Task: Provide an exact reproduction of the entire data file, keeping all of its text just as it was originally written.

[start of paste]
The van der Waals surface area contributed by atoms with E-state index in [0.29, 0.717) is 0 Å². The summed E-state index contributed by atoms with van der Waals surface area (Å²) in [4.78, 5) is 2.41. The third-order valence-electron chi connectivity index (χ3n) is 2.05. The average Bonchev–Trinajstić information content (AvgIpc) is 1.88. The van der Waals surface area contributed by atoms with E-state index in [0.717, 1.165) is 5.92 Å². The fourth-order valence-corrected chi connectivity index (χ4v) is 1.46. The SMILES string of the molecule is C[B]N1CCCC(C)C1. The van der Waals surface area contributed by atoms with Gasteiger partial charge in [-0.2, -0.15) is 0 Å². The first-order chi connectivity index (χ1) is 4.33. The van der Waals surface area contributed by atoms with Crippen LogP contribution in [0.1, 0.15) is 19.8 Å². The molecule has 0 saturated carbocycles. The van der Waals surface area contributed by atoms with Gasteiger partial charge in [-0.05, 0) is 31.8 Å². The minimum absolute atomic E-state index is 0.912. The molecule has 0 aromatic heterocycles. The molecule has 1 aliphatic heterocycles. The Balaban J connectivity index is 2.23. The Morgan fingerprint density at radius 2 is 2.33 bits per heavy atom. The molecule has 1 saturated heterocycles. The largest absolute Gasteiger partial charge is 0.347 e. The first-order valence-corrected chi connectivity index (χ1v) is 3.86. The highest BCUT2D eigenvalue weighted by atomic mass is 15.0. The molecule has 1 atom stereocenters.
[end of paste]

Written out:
The van der Waals surface area contributed by atoms with E-state index in [0.29, 0.717) is 0 Å². The summed E-state index contributed by atoms with van der Waals surface area (Å²) in [4.78, 5) is 2.41. The third-order valence-electron chi connectivity index (χ3n) is 2.05. The average Bonchev–Trinajstić information content (AvgIpc) is 1.88. The van der Waals surface area contributed by atoms with E-state index in [0.717, 1.165) is 5.92 Å². The fourth-order valence-corrected chi connectivity index (χ4v) is 1.46. The SMILES string of the molecule is C[B]N1CCCC(C)C1. The van der Waals surface area contributed by atoms with Gasteiger partial charge in [-0.2, -0.15) is 0 Å². The first-order chi connectivity index (χ1) is 4.33. The van der Waals surface area contributed by atoms with Crippen LogP contribution in [0.1, 0.15) is 19.8 Å². The molecule has 0 saturated carbocycles. The van der Waals surface area contributed by atoms with Gasteiger partial charge in [-0.05, 0) is 31.8 Å². The minimum absolute atomic E-state index is 0.912. The molecule has 0 aromatic heterocycles. The molecule has 1 aliphatic heterocycles. The Balaban J connectivity index is 2.23. The Morgan fingerprint density at radius 2 is 2.33 bits per heavy atom. The molecule has 1 saturated heterocycles. The largest absolute Gasteiger partial charge is 0.347 e. The first-order valence-corrected chi connectivity index (χ1v) is 3.86. The highest BCUT2D eigenvalue weighted by atomic mass is 15.0. The molecule has 1 atom stereocenters.